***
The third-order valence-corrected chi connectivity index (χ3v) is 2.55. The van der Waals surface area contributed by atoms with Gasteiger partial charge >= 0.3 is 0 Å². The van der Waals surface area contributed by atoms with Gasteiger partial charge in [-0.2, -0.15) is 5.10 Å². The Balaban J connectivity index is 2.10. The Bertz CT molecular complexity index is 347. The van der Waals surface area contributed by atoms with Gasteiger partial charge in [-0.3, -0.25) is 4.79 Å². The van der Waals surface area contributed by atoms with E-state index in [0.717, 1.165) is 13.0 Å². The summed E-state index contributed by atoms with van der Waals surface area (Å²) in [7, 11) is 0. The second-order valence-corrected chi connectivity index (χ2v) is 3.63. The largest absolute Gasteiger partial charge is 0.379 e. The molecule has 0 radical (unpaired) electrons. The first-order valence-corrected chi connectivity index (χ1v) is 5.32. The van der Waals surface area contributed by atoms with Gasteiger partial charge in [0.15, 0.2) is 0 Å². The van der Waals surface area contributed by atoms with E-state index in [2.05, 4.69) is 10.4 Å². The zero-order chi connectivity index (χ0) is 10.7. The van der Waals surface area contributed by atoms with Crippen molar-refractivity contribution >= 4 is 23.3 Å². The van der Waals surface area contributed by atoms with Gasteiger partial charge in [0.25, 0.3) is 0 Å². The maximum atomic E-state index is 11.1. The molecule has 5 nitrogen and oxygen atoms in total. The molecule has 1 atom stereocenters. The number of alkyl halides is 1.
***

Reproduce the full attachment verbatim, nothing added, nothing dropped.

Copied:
The third-order valence-corrected chi connectivity index (χ3v) is 2.55. The van der Waals surface area contributed by atoms with Gasteiger partial charge >= 0.3 is 0 Å². The van der Waals surface area contributed by atoms with Gasteiger partial charge in [-0.2, -0.15) is 5.10 Å². The Balaban J connectivity index is 2.10. The Bertz CT molecular complexity index is 347. The van der Waals surface area contributed by atoms with Gasteiger partial charge in [-0.3, -0.25) is 4.79 Å². The van der Waals surface area contributed by atoms with E-state index in [0.717, 1.165) is 13.0 Å². The summed E-state index contributed by atoms with van der Waals surface area (Å²) in [7, 11) is 0. The second-order valence-corrected chi connectivity index (χ2v) is 3.63. The largest absolute Gasteiger partial charge is 0.379 e. The molecule has 0 radical (unpaired) electrons. The first-order valence-corrected chi connectivity index (χ1v) is 5.32. The van der Waals surface area contributed by atoms with Gasteiger partial charge in [0.15, 0.2) is 0 Å². The van der Waals surface area contributed by atoms with E-state index in [2.05, 4.69) is 10.4 Å². The zero-order chi connectivity index (χ0) is 10.7. The van der Waals surface area contributed by atoms with Crippen molar-refractivity contribution >= 4 is 23.3 Å². The van der Waals surface area contributed by atoms with Gasteiger partial charge in [0.25, 0.3) is 0 Å². The maximum atomic E-state index is 11.1. The molecule has 5 nitrogen and oxygen atoms in total. The molecule has 1 atom stereocenters. The number of alkyl halides is 1.